By: Johan Eldebo
A few days ago I returned from Lebanon to the UK. On previous visits to Beirut I have enjoyed the hospitality, diversity and complexity of the city. Now I marvel at one of the few places in the world where you can find a Starbucks, refugee camp, fancy outdoor restaurants and bullet-ridden buildings all within walking distance of each other. Like London, Beirut has been devastated by war and rebuilt. Unlike London, Beirut has faced rocket attacks in the last few weeks.
Lebanon is experiencing some significant challenges. Today the United Nations announced it will cost $1.3 billion (or £840 million) to respond to the growing crisis of Syrian refugees pouring into the country. More than one million Syrians are expected to have fled to Lebanon by the end of the year, a staggering amount for a country to take in when their own population is only four million.
I visited an informal settlement in the north of Lebanon, just minutes from the Syrian border, where this was all too apparent. In a field in the outskirts of a small town, perhaps a hundred refugees of all ages were renting a small piece of land where they had lived for some six months in makeshift tents.
They seek to create some semblance of normality – but it is simply impossible to maintain – as more and more refugees arrive and local supplies run out. Schools are teeming with pupils, trying but struggling to accommodate all of the arriving children. Once at school, the Syrian children struggle with the new curriculum, and the local children struggle with larger groups of pupils. Vaccinations at the nearby hospital are running low. The local football field has become another refugee settlement. Garbage and waste from the settlement is collected irregularly, causing sanitary problems for both the refugees and for the Lebanese who live just across the street. No one knows how long they will stay. The refugees are anxious to be able to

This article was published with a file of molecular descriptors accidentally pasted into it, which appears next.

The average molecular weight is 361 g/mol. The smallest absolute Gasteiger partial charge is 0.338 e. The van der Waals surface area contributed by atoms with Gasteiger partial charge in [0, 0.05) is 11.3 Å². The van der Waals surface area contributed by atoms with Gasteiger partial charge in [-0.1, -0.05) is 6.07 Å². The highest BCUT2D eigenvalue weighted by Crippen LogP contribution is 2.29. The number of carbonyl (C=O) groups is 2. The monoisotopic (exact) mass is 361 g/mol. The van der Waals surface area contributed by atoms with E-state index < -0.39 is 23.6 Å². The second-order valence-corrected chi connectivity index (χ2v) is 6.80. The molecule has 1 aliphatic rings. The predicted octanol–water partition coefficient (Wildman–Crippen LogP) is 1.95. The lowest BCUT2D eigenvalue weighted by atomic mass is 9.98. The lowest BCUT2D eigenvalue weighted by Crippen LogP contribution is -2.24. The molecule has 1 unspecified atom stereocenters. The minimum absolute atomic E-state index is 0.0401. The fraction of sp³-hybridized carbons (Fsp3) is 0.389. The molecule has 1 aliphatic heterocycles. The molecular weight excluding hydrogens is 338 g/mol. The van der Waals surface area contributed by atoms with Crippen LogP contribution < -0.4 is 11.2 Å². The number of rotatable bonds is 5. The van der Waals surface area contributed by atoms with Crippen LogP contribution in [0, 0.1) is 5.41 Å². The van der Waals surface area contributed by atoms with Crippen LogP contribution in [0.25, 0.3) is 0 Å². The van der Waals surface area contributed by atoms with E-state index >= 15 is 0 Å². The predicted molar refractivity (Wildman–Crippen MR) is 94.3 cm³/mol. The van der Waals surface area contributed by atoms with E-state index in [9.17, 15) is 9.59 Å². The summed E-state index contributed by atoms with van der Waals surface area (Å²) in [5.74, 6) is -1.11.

return home safely.
It is in this way that many towns around Lebanon have seen their populations double in recent months. The UN now expects the refugee numbers to double again to above one million by Christmas. Add to this more than 500,000 Palestinian refugees already in the country and that could mean that more than 30 per cent of the people in Lebanon would be refugees. The same number in the UK is 0.3 per cent.
This staggering reality facing Lebanon is the background to the dramatic increase in aid now required under the new UN plan – $1.3bn by the end of 2013 in the country alone. To put this into perspective, the annual humanitarian spending globally was $18bn last year. This is clearly an enormous amount, and one that will be difficult to raise.
Although Lebanon’s recovered from its years of conflict remarkably well, it’s still a country of extremes. The bustling glamorous shopping malls of the newly rebuilt downtown Beirut exudes confidence, but in the city suburbs and rural areas there is gripping poverty and high unemployment. Here, the talk on the streets is of a genuine fear of a return to conflict.
Whilst enjoying some of the traditionally strong coffee served in the city cafes, I can only hope that the world will realize that even if we cannot at the moment find a solution to the conflict in Syria, we can make a difference in Lebanon. We cannot sit by and wait as the situation gets worse. Today’s figures show this crisis is only just beginning. For the sake of the children in the refugee camps, for Lebanon’s children and for the wider world we all need to take notice.
Johan Eldebo is Senior Humanitarian Policy Adviser for World Vision, based in London
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